Ive found that is good to write a lot of the stuff, write all the patterns you find because you have a graphical aid but the most important is that your ear recognizes the scale, this way you can always play the correct notes although you dont know the patterns. I think that first is the sound but the patterns are a great great tool. Try also to build your own patterns with the same notes so you have a unique way of playing.

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#17
Quote by Pepefloydean
John Scofield disagrees with learning patterns and prefers to play by ear, by learning all of the notes and build yourself your own patterns.


Watch this:

http://www.youtube.com/watch?v=x_hdsf32Pvo

it's quite clear the guy knows and utilizes the patterns.... both visually and aurally. It's obvious he listens and is a great musician, but look at his face....... he's looking at the guitar neck, at the .......patterns.


On an unrelated note (but relevant to common mode conversations here at UG)......it's also a good example of how not to teach the modes (IMO)..... even though I have tremendous respect for Scofield as a guitarist/musician.
shred is gaudy music
Last edited by GuitarMunky at Aug 31, 2010,
#18
What I would do is use single string concepts. Start with the e, then add the b. Eventually try to utilize as many of the strings you feel make it sound good.
#19
Quote by GuitarMunky

I hate to say it, but it's also a good example of how not to teach the modes (IMO)..... even though I have tremendous respect for Scofield as a guitarist/musician.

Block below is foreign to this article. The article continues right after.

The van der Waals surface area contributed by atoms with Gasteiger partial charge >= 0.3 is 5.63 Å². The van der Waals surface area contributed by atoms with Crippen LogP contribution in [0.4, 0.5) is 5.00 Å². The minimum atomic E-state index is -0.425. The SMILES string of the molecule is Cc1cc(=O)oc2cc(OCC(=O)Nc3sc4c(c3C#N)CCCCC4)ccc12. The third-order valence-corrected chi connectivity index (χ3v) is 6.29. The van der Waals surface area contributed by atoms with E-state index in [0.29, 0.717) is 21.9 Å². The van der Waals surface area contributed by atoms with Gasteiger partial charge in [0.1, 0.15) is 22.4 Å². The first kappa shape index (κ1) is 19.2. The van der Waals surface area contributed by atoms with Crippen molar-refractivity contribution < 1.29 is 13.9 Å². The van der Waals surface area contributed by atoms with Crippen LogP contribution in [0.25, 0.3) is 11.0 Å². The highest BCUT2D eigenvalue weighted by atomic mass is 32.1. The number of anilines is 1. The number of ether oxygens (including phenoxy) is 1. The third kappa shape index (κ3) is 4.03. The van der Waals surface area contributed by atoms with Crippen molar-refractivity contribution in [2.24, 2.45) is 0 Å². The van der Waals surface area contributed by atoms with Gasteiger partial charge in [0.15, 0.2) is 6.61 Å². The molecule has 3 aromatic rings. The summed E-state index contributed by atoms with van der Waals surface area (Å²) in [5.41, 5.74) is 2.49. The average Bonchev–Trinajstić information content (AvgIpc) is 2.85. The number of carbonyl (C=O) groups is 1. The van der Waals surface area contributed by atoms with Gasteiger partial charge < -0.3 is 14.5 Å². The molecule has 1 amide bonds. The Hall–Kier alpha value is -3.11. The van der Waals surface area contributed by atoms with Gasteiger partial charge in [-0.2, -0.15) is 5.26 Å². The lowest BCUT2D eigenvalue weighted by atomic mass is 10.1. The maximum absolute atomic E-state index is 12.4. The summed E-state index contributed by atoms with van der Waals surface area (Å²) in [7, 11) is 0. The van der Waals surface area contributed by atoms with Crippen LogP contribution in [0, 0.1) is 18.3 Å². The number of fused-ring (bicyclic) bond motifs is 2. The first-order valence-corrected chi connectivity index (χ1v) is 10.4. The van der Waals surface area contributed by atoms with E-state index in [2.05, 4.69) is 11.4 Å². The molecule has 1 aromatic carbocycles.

What makes you say that?
I think he's doing it that way to show the clear differences in sound between one scale and the next based on the same root note.

If he did all the modes of the same relative key it might be more difficult for beginners to hear the differences because they might be unable to relate the scales to anything but the relative major.
#20
Quote by Four-Sticks
What makes you say that?
.


I feel it's theoretically wrong/misleading.

1) he calls all modes Major scales

2) he implies that when you're playing over the other chords in a key that you are playing modally

I remember seeing that video early on in my theory studies and thinking that it answered alot of my questions only to find out in theory class that I've been slightly mislead.

that being said, he is a phenomenal guitarist/musician. I enjoy his work very much.
shred is gaudy music
#21
I'm admittedly at the start of my guitar(bass) playing career. This is something I have noticed. Coming from another instrument where you have to actually learn notes to guitar where a pattern could suffice.. . . .